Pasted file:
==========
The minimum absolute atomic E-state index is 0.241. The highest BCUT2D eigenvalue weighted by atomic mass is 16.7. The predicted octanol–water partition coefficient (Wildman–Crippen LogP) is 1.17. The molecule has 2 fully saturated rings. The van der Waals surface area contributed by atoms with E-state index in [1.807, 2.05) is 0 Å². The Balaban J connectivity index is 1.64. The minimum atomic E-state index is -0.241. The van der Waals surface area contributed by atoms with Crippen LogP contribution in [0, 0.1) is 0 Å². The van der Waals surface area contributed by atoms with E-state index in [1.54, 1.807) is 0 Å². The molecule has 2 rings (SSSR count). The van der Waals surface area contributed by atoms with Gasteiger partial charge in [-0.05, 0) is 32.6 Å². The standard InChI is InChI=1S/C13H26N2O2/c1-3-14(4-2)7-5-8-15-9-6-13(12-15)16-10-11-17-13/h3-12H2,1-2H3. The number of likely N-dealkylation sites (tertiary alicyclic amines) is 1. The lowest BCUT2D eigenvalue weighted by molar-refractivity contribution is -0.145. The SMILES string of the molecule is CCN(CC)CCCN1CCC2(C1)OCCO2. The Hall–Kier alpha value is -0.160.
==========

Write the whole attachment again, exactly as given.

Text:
The minimum absolute atomic E-state index is 0.241. The highest BCUT2D eigenvalue weighted by atomic mass is 16.7. The predicted octanol–water partition coefficient (Wildman–Crippen LogP) is 1.17. The molecule has 2 fully saturated rings. The van der Waals surface area contributed by atoms with E-state index in [1.807, 2.05) is 0 Å². The Balaban J connectivity index is 1.64. The minimum atomic E-state index is -0.241. The van der Waals surface area contributed by atoms with Crippen LogP contribution in [0, 0.1) is 0 Å². The van der Waals surface area contributed by atoms with E-state index in [1.54, 1.807) is 0 Å². The molecule has 2 rings (SSSR count). The van der Waals surface area contributed by atoms with Gasteiger partial charge in [-0.05, 0) is 32.6 Å². The standard InChI is InChI=1S/C13H26N2O2/c1-3-14(4-2)7-5-8-15-9-6-13(12-15)16-10-11-17-13/h3-12H2,1-2H3. The number of likely N-dealkylation sites (tertiary alicyclic amines) is 1. The lowest BCUT2D eigenvalue weighted by molar-refractivity contribution is -0.145. The SMILES string of the molecule is CCN(CC)CCCN1CCC2(C1)OCCO2. The Hall–Kier alpha value is -0.160.